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Candidates Emerging for Kennedy Seat

Attorney General Martha Coakley announced Thursday she will run as a Democratic candidate in the special election to succeed the late Sen. Edward M. Kennedy.

The 20-year prosecutor said she can continue to be "an effective voice for the people of Massachusetts."

Kennedy died last week of brain cancer at age 77.

Coakley said at a news conference the state has had a "crisis of confidence" following Kennedy's death and she wants to pick up his mantle.

"We've depended on him here in the Commonwealth and in Washington, and we will miss his strength and leadership and his sense of humor. As some have noted, no one can fill his shoes, but we must strive to follow in his footsteps," she told supporters at a downtown Boston hotel.

Coakley sidestepped a question from reporters whether she favored changing state law to allow the governor to appoint an interim senator, as Kennedy had requested in a letter before his death. Legislators have planned a hearing on the matter for next week.

"For me, personally, I am fully focused on the race," she said, adding she trusted legislators "will make the right decision."

The 56-year-old Coakley becomes the most prominent candidate to officially declare. Several others are waiting for Kennedy's nephew, former Rep. Joseph P. Kennedy II, to decide if he will run.

Coakley said in response to a question that she decided to commit to the race without waiting to see whether a Kennedy family member would run because the senator had declared, in his letter seeking an interim appointment, that the state needs strong and effective representation in Washington.

In a follow-up interview with The Associated Press, she said:

Growing up in the Vietnam era has made her wary of President Barack Obama getting dragged into a protracted military engagement in Afghanistan, but "I trust him for now."

She has focused on health care cost containment as attorney general, since Massachusetts has the nation's first universal health insurance law, and is in favor of it being included in any overhaul law the president signs. She also said a so-called "public option" for providing government-sponsored insurance should be considered.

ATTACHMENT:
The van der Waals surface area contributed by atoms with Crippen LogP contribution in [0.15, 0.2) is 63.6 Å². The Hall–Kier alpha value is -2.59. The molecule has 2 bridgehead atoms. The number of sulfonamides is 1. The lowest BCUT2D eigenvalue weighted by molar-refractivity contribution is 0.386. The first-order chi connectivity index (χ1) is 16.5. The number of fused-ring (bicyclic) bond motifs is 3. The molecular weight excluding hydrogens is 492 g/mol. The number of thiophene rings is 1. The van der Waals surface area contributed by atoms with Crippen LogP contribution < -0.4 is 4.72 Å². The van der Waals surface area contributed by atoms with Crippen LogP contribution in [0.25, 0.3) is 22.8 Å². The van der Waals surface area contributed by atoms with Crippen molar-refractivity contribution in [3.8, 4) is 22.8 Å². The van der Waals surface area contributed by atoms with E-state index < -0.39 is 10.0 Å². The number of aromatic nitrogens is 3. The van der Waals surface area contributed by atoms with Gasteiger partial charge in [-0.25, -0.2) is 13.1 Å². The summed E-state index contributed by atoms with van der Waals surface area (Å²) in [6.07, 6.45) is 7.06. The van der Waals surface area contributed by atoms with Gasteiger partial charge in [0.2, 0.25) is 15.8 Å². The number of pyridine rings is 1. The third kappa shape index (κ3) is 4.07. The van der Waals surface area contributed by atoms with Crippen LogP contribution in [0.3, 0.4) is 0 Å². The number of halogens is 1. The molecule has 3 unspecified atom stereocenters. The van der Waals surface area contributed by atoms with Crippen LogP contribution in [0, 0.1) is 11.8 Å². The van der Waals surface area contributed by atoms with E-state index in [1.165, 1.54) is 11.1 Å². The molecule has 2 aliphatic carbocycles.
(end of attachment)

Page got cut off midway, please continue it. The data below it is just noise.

She dismissed as "frivolous" a Massachusetts Republican Party complaint that she used $24,000 in state campaign money to pay Washington-based consultants as she considered a federal campaign. She said all her actions have been in compliance with state and federal ethics laws.

Coakley told her supporters she decided to run "because government should work well and it has to work for everyone," adding that the performance of government "has been in some ways disheartening and discouraging."

"I believe now is the time to move beyond the idea of, well, `It's good enough for government work,' and demand a new standard of excellence. And I know that I need to prove to voters across the commonwealth that I am the best candidate and that I would be the best new senator from Massachusetts," Coakley said.

Coakley described her humble roots in western Massachusetts and her career as a prosecutor, both as Middlesex District Attorney in a large district that includes populous suburbs of Boston, and since, 2007, as the state's attorney general. She briefly teared up and paused as she described how she has reminded her staff to focus on the needs of crime victims.

"Now, with your help, I hope to bring my experience to Washington," Coakley said.

She did not overtly highlight her status as the state's top female elected official. In the interview, she said, "I think that we've reached a time when women are in business, they're in politics, they're in government. They should be. We're still breaking barriers, but I think I've done it on the merits."

Other potential Democratic candidates include U.S. Reps. Michael Capuano and Stephen Lynch. Potential Republican candidates include former Lt. Gov. Kerry Healey and state Sen. Scott Brown.

Former Boston Red Sox pitcher Curt Schilling is considering an independent campaign but told a radio station Thursday that the chances are "slim to none," though he will not rule it out. Special Report: Ted Kennedy

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